- Lack of interest in eating, which results in physical illness.
- The individual is often confused and disorganized.
Prevention of Diabetic Ketoacidosis
There’s much you can do to prevent diabetic ketoacidosis complications. Some of these methods have worked in the preventive measure of DKA.
- The first preventive step that you can take is to ensure that you carefully monitor your blood glucose levels.
- If you take insulin, it is important to stay on top of these treatments. Take is as needed.
- Check your ketone level.
The hospital may give you saline solution fluid and glucose to ensure proper hydration and balance the sugar level respectively. But it is important to understand that the process may not be quick but it is an effective process.
Prevention they say, is better than cure. Therefore, adhere strictly to your diabetes management, monitoring your blood sugar levels, checking your ketone level, and adjust your insulin dosage whenever needed. Remember the saying and stick to it: “An ounce of prevention is worth a pound of cure.”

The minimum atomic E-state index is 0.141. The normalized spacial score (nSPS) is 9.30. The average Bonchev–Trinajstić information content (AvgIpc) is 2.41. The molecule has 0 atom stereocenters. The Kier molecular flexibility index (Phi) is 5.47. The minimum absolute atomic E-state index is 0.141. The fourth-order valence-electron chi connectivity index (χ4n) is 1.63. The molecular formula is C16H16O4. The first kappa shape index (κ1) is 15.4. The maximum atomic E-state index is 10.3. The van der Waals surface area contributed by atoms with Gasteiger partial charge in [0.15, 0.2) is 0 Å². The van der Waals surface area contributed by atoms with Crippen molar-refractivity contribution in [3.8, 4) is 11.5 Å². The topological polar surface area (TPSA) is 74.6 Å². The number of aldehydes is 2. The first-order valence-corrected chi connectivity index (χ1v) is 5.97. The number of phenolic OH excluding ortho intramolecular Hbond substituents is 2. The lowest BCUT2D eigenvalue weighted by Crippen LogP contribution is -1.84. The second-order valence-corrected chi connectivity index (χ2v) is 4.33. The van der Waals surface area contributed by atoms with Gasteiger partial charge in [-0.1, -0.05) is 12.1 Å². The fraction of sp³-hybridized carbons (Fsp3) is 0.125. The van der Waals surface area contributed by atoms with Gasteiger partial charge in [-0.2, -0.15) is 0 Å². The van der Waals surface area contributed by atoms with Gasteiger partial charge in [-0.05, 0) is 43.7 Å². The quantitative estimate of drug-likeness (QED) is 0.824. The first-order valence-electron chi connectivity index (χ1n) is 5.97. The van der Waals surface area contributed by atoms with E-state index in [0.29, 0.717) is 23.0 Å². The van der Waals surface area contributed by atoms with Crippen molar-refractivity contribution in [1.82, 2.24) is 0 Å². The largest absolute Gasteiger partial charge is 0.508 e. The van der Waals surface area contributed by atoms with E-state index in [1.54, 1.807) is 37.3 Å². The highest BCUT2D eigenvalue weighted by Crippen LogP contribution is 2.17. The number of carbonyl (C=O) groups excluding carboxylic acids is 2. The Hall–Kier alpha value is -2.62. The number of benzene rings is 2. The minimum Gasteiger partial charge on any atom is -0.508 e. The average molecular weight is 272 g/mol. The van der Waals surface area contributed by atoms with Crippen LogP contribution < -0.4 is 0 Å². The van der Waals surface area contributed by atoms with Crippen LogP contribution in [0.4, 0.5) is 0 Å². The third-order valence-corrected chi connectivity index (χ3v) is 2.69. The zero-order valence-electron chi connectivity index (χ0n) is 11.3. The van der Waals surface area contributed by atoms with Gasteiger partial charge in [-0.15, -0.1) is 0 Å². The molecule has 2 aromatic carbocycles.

To improve on this prevention strategy of repercussions that are life-threatening of diabetic ketoacidosis, strong replacement of fluids with normal saline is the basis of therapy for diabetic ketoacidosis. The replacement of the fluid was in existence before even the advent of insulin therapy. Another important aspect of rehydration treatment in patients with diabetic ketoacidosis is the replacement of ongoing urinary harms. We all know how important it is to stay hydrated.
If this life-threatening condition called diabetic ketoacidosis is properly and immediately treated, most people will recover completely from it. You need to begin treatment of diabetic ketoacidosis immediately once it is diagnosed. The reason is the condition can quickly deteriorate and the treatment of diabetic ketoacidosis involves constant administering of insulin in low doses to bring down glucose levels.
This article is very important for me and I hope that I’ve helped you with regards on how to treat diabetic ketoacidosis. It’s not something to take lightly for sure. The most important thing you can do with your type 2 diabetes is to check it regularly and get it under control. Talk things over with your doctor and listen to and do what he or she says to do! Stay on top of things and you’ll do fine. Please take care of yourself and see your doctor regularly!